Bankers Also Cry
September 12, 2008
If you sit in the Starbucks on the ground floor of Mori Tower, situated in the fashionable Roppongi district of Tokyo and watch the people walk up the counter and queue up for their lattes and mochas you'll be surprised to see how many of them do a peculiar kind of a walk. They have this swagger, this arrogant, "get-out-of-the-way-I-have-arrived" kind of walk which is very difficult to put into words. One has to watch it to understand.
You'll immediately know that these guys are from Lehman Brothers.
It is the "Lehman Walk" that they follow. Most of us, the lesser mortals, the non-Ph.D.s and the non-MBAs, follow the random walk in life. Not these guys. It is an interesting phenomenon, this "Lehman Walk", and apparently the Lehman stock has been following it for the past couple of months.
If you look closely at their attire then you'll notice that written on their shirts or suit jackets will be: "I am an MIT Ph.D.", "I went to Oxford and am a Rhodes scholar" or "I have a Harvard MBA". Fresh faced, Indian kids would have written on their shirt lapels: "I am an MBA from IIM". Of course, all this is written in invisible ink, but it is quite visible to a discerning eye.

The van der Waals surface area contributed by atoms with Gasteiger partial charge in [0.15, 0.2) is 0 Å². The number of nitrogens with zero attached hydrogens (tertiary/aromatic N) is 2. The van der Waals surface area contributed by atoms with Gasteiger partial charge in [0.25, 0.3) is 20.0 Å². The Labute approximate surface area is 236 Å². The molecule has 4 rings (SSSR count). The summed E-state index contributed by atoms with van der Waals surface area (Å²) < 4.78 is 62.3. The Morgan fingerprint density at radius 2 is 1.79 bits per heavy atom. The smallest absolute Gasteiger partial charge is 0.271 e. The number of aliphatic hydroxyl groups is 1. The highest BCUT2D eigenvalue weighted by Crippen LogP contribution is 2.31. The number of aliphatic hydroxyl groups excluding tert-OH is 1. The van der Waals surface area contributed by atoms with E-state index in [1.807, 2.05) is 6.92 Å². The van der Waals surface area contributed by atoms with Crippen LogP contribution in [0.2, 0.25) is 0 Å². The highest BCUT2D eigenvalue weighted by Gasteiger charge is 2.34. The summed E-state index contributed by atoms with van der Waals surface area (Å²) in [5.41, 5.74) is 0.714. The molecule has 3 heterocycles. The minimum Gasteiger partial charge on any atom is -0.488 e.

Looking at them and hearing them talk you'd be able to associate all kinds of emotions and human feelings with these bankers; rage, anger, annoyance, arrogance, impatience, nonchalance towards their immediate environment, possibly love, certainly happiness. But you'd never imagine that these guys can ever cry.
Therefore, it came as shock to us this morning when Financial Times (FT) quoted one of the Lehman bankers in New York as saying that 25,000 Lehamn employees were crying, literally or otherwise, over their fate. They were crying over their lost jobs and loss on their stock options. In a front page article on Lehman, FT quotes a Lehman banker as saying, "There are 25,000 people who are sitting there crying. I just hope there is a solution."
We hope so too mate. After all, we wouldn't want your wife or girlfriend to run away with a Goldman banker.
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